Lauga v. Applied Cleveland Holdings, Inc., et al., No. CV 16-14022, 2018 WL 3495860 (E.D. La. July 20, 2018) (Judge Jane Triche Milazzo). Plaintiff brought a claim for benefits and breach of fiduciary duty against an employer and MetLife, the insurance company funding the employer’s life insurance plan, for the denial of life insurance benefits for an insured who committed suicide within the plan’s two-year suicide exclusion, arguing that the life insurance coverage should have been in effect sooner than it was but for the mistakes made by Defendants. The court granted summary judgment to Defendants. The employer’s initial failure to put the insured’s hire date and salary on the Statement of Health form was not a breach of fiduciary duty because the required act was merely clerical. Further, “MetLife does not owe a fiduciary duty in the processing of enrollment applications because such an action is clerical, not discretionary. Plaintiff does not allege that MetLife used its discretion to establish policies and procedures for the application process, rather Plaintiff alleges that MetLife was slow in this instance in the processing of this claim. The actions of MetLife were classic clerical functions that do not give rise to a fiduciary duty.” Even if MetLife did owe a fiduciary duty to the insured in the processing of his application, Plaintiff cannot establish the other elements required to recover equitable relief.
Medical Benefit Claims
Vorpahl v. Harvard Pilgrim Health Insurance Company, No. 17-CV-10844-DJC, 2018 WL 3518511 (D. Mass. July 20, 2018) (Judge Denise J. Casper). In this putative class action against Harvard Pilgrim for denying benefits and breaching its fiduciary duty to adjudicate benefits determinations in accordance with the federal Parity Act and the Affordable Care Act, the court granted Harvard Pilgrim’s motion to dismiss as to the claims to the extent that they allege an Affordable Care Act violation, but denied the motion as to the claims to the extent that they allege a Parity Act violation.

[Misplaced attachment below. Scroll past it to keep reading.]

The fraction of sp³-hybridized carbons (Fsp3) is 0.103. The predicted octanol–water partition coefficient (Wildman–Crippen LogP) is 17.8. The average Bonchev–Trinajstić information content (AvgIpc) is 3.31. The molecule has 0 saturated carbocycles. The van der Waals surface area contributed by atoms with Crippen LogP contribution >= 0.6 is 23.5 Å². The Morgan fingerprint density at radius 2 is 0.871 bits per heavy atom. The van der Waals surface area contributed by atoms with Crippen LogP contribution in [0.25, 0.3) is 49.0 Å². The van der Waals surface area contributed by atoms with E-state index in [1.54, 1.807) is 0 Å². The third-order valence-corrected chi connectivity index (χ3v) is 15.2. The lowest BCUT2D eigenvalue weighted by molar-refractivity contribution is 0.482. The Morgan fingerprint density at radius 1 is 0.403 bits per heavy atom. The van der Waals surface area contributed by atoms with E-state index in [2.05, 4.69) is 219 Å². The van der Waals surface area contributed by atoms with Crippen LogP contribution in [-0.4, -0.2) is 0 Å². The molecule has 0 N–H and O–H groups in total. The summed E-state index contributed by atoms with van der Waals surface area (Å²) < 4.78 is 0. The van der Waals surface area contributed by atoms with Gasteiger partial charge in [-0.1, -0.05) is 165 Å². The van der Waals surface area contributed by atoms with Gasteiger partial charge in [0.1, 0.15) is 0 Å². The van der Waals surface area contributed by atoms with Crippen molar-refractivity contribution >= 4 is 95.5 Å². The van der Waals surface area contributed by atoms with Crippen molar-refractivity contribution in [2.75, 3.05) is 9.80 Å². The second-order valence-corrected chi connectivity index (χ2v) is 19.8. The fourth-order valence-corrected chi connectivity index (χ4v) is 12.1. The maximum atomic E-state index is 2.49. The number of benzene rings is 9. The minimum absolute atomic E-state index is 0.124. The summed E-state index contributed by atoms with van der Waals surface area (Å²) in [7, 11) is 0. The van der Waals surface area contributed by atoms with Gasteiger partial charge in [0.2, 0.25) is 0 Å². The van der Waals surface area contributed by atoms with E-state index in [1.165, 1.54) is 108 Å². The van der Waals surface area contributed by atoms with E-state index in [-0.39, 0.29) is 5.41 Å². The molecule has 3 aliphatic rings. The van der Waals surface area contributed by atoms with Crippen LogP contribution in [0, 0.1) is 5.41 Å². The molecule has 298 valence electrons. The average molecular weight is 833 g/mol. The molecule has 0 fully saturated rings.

Benjamin v. Oxford Health Ins., Inc., No. 3:16-CV-00408 (CSH), 2018 WL 3489588 (D. Conn. July 19, 2018) (Judge Charles S. Haight, Jr.). This case challenges the denial of coverage of residential treatment for a mental and/or behavioral health disorder. The court determined that the following language under the “General Provisions” in the Plan is sufficient to invoke the arbitrary and capricious standard:
“We may develop or adopt standards that describe in more detail when we will make or will not make payments under this Certificate…. We may also develop administrative rules pertaining to enrollment and other administrative matters. We shall have all the powers necessary or appropriate to enable us to carry out our duties in connection with the administration of this Certificate.”
On the merits, the court determined that Defendant’s failure to consider Plaintiff’s medical records, and apply Defendant’s own standards of review, including the failure to conduct a Medical Necessity review amounts to “a clear error of judgment.” As for the remedy, the court remanded the claim to the Defendant for a full and fair review. Plaintiff has achieved some success on the merits to make her eligible for an award of attorneys’ fees.
Concilio v. Cigna Health and Life Insurance Company, No. 16-CV-1863-WJM-MJW, 2018 WL 3545306 (D. Colo. July 24, 2018) (Judge William J. Martinez). In this action challenging Cigna’s denial of preauthorization for a spinal fusion, the court determined that Cigna’s failure to provide one doctor’s treatment records to IMED (the Texas Department of Insurance referred the appeal to this company for review) was not harmless, but was, rather, arbitrary and capricious. These records go to the issue of whether Plaintiff had failed conservative therapy. The court remanded to Cigna for re-submission of the proper record to an Independent Review Organization. Plaintiff may submit new evidence to Cigna.
Bommarito v. Nw. Mut. Life Ins. Co., No. 2:15-CV-1187 WBS DB, 2018 WL 3537118 (E.D. Cal. July 23, 2018) (Judge William B. Shubb). The court determined that Plaintiff’s state law claims related to the denial of her disability benefit claim is preempted by ERISA because the disability policy is part of an ERISA plan. “Accordingly, the court concludes that although this plan was accomplished through the issuance of a number of individual insurance policies, a plan was created because ‘from the surrounding circumstances a reasonable person can ascertain the intended benefits, a class of beneficiaries, the source of financing, and procedures for receiving benefits.’” The court also determined that the safe harbor provision does not apply since “[b]y facilitating discounted premiums through a multi-life premium discount, XCEL ‘contributed’ to the program, regardless of whether it actually paid for the premiums or not.”